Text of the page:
NU students line up for COVID tests on Monday, Jan. 3. (Jeff Hirsh photo)

An infectious disease expert at Northwestern University told students on Tuesday that “we’re in a better position on campus than most places around the world.”

Dr. Richard D’Aquila, of NU’s Feinberg School of Medicine, was among several university admistrators on a webinar for students, explaining a variety of COVID-related topics.

While cases are on the rise at Northwestern, as they are nationwide, D’Aquila said mitigation measures at NU, along with the high vaccination rate among students, faculty, and staff let him say he’d rather be on campus here than anywhere else when it came to COVID safety.

The most recent reports show NU’s latest positivity rate at 5.54% for the week of Dec. 3 to Jan. 6. The statewide rolling seven-day average is about triple that rate.

Northwestern is currently on the second week of remote learning due to COVID, but in-person classes and activities are scheduled to resume on Tuesday.

University vice-president Luke Figora said Northwestern has already distributed more than a half million at-home COVID tests since the pandemic began, including 60,000 last month as students and staff went on winter break.

Figora said 98.5% of students were vaccinated as of the fall term. COVID vaccination was a requirement in order to sign up for classes. Booster shots are now being required as well, either by the end of this month, or 30 days after becoming eligible, whichever comes first.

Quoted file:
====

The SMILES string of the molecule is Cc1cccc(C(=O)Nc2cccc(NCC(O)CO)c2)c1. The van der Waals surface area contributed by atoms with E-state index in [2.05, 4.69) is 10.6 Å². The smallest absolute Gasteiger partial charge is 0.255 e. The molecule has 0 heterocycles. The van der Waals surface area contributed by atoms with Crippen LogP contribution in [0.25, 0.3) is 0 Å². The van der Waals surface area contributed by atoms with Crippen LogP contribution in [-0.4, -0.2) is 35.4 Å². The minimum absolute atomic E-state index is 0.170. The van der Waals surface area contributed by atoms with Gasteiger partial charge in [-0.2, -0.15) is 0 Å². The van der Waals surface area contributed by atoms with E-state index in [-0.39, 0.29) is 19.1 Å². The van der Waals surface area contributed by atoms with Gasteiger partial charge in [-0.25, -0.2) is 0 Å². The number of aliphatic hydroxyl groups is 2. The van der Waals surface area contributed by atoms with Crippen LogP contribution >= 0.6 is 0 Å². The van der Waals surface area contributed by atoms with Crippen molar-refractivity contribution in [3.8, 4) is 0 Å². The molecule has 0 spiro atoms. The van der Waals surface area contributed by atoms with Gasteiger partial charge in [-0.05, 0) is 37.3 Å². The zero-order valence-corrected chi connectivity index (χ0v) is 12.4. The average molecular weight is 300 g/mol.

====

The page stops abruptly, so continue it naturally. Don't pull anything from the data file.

So far, Figora said, about 10,000 students have provided proof of boosters, slightly less than half of the university’s undergraduate and graduate school enrollment.

D’Aquila said he is “cautiously optimistic” that the omicron variant of COVID will start to recede relatively soon.

He said that Northwestern Memorial Hospital was ready on Friday to institute emergency measures, such as calling in staff on their off days, due to the number of COVID patients. However, that was put on hold as cases started to diminish slightly.

The infectious disease expert noted that South Africa, where the latest variant was first discovered, saw an “icepick epidemic curve,” with omicron cases going up very rapidly and coming down quickly as well.

Of course, he also noted that omicron itself “came out of left field” unexpectedly, and there may be other variants in the future.

While most omicron cases have been mild to moderate for those who are vaccinated, the ongoing nearly two-year-long pandemic has taken its toll emotionally on just about everyone.

Julie Payne-Kirchmeir, NU’s vice-president for student affairs, said, “For some of our students, it’s been a difficult road for their well-being.”

She said that a variety of counseling services are available, including same-day virtual appointments.

So there is hope, and there is help. But there’s also the chance that things could take another turn for the worse.

As Figora noted, “the world has changed.”

Jeff Hirsh joined the Evanston Now reporting team in 2020 after a 40-year award-winning career as a broadcast journalist in Cincinnati, Ohio.

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